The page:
(Originally posted to Google+ on Jan 19, 2014.)

There is a lot of discussion in various online mathematical forums currently about the interpretation, derivation, and significance of Ramanujan’s famous (but extremely unintuitive) formula

1+2+3+4+… = -1/12   (1)

or similar divergent series formulae such as

1-1+1-1+… = 1/2 (2)


1+2+4+8+… = -1. (3)

One can view this topic from either a pre-rigorous, rigorous, or post-rigorous perspective (see this page of mine for a description of these three terms: https://terrytao.wordpress.com/career-advice/there%E2%80%99s-more-to-mathematics-than-rigour-and-proofs/  ).  The pre-rigorous approach is not particularly satisfactory: here one is taught the basic rules for manipulating finite sums (e.g. how to add or subtract one finite sum from another), and one is permitted to blindly apply these rules to infinite sums.  This approach can give derivations of identities such as (1), but can also lead to derivations of even more blatant absurdities such as 0=1, which of course makes any similar derivation of (1) look quite suspicious.

From a rigorous perspective, one learns in undergraduate analysis classes the notion of a convergent series and a divergent series, with the former having a well defined limit, which enjoys most of the same laws of series that finite series do (particularly if one restricts attention to absolutely convergent series).  In more advanced courses, one can then learn of more exotic summation methods (e.g. Cesaro summation, p-adic summation or Ramanujan summation) which can sometimes (but not always) be applied to certain divergent series, and which obey some (but not all) of the rules that finite series or absolutely convergent series do.  One can then carefully derive, manipulate, and use identities such as (1), so long as it is made precise at any given time what notion of summation is in force.  For instance, (1) is not true if summation is interpreted in the classical sense of convergent series, but it is true for some other notions of summation, such as Ramanujan summation, or a real-variable analogue of that summation that I describe in this post: https://terrytao.wordpress.com/2010/04/10/the-euler-maclaurin-formula-bernoulli-numbers-the-zeta-function-and-real-variable-analytic-continuation/#comment-265849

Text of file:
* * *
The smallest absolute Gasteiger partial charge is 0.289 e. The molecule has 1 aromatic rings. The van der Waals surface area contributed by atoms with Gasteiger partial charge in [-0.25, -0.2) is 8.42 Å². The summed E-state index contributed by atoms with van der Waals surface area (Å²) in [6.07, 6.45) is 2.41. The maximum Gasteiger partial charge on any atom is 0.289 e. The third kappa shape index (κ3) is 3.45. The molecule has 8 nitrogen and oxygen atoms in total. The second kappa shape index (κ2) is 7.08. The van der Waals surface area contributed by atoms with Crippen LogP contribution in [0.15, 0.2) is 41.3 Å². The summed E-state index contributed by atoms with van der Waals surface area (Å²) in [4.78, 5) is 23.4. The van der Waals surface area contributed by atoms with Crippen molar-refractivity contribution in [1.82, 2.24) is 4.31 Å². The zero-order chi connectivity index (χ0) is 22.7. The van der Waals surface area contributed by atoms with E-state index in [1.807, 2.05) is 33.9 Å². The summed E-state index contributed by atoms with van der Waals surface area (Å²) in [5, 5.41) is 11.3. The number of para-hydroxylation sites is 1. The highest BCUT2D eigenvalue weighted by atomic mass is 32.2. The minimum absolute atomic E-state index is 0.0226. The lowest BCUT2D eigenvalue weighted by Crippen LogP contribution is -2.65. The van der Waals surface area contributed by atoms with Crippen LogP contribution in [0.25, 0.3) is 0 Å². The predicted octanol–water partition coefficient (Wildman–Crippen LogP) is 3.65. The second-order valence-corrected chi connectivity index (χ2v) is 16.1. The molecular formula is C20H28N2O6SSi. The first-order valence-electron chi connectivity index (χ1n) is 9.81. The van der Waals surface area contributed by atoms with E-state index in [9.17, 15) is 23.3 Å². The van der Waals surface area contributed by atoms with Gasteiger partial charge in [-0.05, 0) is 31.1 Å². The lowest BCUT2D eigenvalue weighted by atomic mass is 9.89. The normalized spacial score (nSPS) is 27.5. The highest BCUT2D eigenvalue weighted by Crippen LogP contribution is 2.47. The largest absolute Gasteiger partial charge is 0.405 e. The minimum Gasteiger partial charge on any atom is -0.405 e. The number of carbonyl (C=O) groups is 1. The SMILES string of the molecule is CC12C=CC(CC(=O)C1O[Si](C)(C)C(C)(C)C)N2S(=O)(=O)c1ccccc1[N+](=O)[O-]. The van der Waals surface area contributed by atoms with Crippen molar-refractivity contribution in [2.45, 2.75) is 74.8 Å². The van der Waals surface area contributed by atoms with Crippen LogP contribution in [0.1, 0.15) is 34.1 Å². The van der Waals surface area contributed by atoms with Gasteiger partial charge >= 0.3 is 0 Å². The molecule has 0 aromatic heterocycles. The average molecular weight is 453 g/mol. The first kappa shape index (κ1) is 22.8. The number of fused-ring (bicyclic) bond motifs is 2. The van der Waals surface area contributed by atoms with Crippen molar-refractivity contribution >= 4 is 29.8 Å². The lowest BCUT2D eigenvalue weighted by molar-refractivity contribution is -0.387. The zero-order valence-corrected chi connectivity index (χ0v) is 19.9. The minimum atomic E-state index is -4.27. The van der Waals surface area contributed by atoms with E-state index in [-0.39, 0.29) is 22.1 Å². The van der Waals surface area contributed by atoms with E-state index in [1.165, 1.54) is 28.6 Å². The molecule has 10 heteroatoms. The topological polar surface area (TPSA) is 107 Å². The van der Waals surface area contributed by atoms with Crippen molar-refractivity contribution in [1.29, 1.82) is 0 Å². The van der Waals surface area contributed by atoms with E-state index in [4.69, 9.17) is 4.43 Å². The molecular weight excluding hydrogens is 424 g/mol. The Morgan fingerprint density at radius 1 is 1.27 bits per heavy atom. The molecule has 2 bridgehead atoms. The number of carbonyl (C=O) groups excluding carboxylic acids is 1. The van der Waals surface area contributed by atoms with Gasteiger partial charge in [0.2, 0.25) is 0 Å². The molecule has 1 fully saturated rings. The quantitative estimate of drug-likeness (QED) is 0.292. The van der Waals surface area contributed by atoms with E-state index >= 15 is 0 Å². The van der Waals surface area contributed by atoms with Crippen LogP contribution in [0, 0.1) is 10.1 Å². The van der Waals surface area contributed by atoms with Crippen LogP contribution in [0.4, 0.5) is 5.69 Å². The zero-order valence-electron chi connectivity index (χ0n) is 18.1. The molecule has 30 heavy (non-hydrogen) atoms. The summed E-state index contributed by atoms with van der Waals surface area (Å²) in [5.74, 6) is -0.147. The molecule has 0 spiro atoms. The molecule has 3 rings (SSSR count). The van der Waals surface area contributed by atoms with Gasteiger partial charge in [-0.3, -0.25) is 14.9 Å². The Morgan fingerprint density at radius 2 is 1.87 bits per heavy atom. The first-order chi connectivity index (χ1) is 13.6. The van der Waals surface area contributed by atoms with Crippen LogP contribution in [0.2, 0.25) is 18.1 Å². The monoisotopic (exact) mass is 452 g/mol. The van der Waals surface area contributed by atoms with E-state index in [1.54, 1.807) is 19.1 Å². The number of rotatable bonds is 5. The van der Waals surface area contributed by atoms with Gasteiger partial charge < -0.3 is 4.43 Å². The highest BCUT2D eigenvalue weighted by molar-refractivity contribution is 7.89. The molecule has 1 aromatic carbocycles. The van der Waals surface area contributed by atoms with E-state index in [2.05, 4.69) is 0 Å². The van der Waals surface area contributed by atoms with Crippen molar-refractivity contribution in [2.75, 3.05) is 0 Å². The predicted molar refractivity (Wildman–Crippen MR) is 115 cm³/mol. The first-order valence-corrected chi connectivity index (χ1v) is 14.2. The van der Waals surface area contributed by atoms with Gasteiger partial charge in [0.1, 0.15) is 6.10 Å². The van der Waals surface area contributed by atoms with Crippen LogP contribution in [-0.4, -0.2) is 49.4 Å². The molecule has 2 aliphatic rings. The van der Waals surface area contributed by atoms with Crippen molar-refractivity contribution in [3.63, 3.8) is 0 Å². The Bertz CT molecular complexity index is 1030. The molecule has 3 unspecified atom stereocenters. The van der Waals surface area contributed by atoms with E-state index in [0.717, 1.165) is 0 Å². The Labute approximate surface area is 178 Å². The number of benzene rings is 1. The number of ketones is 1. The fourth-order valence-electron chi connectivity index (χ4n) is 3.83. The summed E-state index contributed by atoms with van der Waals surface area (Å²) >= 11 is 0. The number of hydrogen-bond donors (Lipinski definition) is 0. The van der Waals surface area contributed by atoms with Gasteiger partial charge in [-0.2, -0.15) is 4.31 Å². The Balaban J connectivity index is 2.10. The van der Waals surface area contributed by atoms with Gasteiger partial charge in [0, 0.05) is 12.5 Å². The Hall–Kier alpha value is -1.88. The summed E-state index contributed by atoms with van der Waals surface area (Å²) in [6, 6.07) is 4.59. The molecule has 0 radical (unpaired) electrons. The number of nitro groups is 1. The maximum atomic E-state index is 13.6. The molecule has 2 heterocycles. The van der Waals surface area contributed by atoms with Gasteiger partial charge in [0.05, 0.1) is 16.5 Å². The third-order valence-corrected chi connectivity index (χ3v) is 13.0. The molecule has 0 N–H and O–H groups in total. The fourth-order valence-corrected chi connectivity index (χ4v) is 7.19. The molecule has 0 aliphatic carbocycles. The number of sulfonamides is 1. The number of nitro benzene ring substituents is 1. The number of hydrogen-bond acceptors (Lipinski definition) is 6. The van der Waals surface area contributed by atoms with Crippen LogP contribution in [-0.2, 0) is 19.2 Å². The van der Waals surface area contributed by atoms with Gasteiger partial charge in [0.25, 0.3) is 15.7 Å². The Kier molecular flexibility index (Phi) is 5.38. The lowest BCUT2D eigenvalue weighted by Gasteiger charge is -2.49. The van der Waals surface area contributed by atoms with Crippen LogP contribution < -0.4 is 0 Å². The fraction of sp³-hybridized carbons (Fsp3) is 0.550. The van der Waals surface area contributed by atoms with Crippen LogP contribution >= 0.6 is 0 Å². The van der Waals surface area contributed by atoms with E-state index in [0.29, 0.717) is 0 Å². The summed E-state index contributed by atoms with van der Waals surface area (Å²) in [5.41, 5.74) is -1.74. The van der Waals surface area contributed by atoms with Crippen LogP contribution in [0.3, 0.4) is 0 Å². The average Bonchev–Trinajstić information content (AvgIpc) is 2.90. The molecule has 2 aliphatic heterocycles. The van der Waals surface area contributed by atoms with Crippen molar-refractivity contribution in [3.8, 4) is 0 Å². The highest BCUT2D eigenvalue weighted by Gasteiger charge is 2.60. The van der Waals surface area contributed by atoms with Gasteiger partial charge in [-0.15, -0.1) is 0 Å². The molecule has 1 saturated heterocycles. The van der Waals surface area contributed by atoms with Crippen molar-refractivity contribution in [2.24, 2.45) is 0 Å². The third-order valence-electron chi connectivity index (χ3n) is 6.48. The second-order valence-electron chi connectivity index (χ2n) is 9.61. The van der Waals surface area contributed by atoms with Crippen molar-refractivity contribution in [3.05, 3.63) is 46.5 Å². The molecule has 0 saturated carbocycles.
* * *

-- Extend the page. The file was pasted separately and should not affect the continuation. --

From a post-rigorous perspective, I believe that an equation such as (1) should more accurately be rendered as

1+2+3+4+… = -1/12 + …

where the “…” on the right-hand side denotes terms which could be infinitely large (or divergent) when interpreted classically, but which one wishes to view as “negligible” for one’s intended application (or at least “orthogonal” to that application).  For instance, as a rough first approximation (and assuming implicitly that the summation index in these series starts from n=1 rather than n=0), (1), (2), (3) should actually be written as

1+2+3+4+… = -1/12  + 1/2 infinity^2   (1)’

1-1+1-1+… = 1/2 – (-1)^{infinity} /2 (2)’


1+2+4+8+… = -1 + 2^{infinity}  (3)’

and more generally

1+x+x^2+x^3+… = 1/(1-x) + x^{infinity}/(x-1)

where the terms involving infinity do not make particularly rigorous sense, but would be considered orthogonal to the application at hand (a physicist would call these quantities unphysical) and so can often be neglected in one’s manipulations.  (If one wanted to be even more accurate here, the 1/2 infinity^2 term should really be the integral of x dx from 0 to infinity.)  To rigorously formalise the notion of ignoring certain types of infinite expressions, one needs to use one of the summation methods mentioned above (with different summation methods corresponding to different classes of infinite terms that one is permitted to delete); but the above post-rigorous formulae can still provide clarifying intuition, once one has understood their rigorous counterparts.  For instance, the formulae (1)’ and (3)’ are now consistent with the left-hand side being positive and diverging to infinity, and the formula (2)’ is consistent with the left-hand side being indeterminate in limit, with both 0 and 1 as limit points.  The fact that divergent series often do not behave well with respect to shifting the series can now be traced back to the fact that the infinite terms in the above identities produce some finite remainders when the infinity in those terms is shifted, say to infinity+1.

For a more advanced example, I believe that the “field of one element” should really be called “the field of 1+… elements”, where the … denotes an expression which one believes to be orthogonal to one’s application.